The temperature dependence of the conductivity effective mass and
the Hall effective mass is shown in Figures 2.3 and 2.4, with the dopant density equal to 1014 cm3. One consequence of the nonparabolicity of the light-hole band is an increase in the valence band conductivity effective mass as temperature increases from 100 to 400 K. This happens because with increasing thermal energy k0T, more holes reside in the less parabolic regions of the light-hole band. The results plotted in Figure 2.3 show an increase in m* of about 36 percent in this temperature range. The temperature dependence of m* can be attributed mainly to the nonparabolicity of the light-hole band. In the temperature range from 100 to 400 K, m* increases from 0.2850 to 0.5273 m. The slight temperature dependence of m*l and m*l is due to the explicit temperature effect and results in increases of 7.7 percent and 3.76 percent in the m*l and respectively. A larger temperature variation occurs in the case of the split-off band because of the additional effects of the energy displacement at k = 0.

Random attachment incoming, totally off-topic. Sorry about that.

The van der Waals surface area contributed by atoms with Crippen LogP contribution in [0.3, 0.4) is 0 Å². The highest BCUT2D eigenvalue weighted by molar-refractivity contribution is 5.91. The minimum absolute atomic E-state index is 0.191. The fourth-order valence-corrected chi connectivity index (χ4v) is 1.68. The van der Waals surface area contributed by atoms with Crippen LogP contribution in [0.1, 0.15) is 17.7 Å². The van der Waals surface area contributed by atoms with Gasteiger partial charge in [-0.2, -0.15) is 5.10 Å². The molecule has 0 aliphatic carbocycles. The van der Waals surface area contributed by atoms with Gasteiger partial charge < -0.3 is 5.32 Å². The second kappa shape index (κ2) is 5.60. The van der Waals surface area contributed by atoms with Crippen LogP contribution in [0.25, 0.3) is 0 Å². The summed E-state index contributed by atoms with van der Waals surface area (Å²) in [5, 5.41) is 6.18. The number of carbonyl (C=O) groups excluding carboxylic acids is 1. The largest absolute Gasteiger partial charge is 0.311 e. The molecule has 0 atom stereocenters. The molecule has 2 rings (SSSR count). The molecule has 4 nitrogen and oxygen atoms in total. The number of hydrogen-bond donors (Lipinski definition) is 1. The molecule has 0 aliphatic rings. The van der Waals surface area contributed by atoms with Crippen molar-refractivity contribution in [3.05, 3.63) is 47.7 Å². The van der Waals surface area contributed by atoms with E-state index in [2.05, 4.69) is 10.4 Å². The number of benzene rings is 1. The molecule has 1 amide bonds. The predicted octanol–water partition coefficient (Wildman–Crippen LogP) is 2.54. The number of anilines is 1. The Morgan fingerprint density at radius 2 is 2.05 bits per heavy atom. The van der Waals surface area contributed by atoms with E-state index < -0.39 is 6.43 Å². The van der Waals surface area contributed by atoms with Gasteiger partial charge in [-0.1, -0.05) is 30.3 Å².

Figures 2.5 and 2.6 show the variation of m* and m* with dopant
density and temperature. For T 2 100 K, m* varies less than 10 percent 14 18 -3
in the dopant density range from 10 to 10 cm . Since the influence of nonparabolicity is reduced in degenerate material [25], it follows as shown in Figures 2.5 and 2.6 that the variation of effective mass with temperature is much stronger at low dopant densities. At lower temperatures there is a much greater change in effective mass due to variations in scattering relaxation time with percentage of ionized impurities.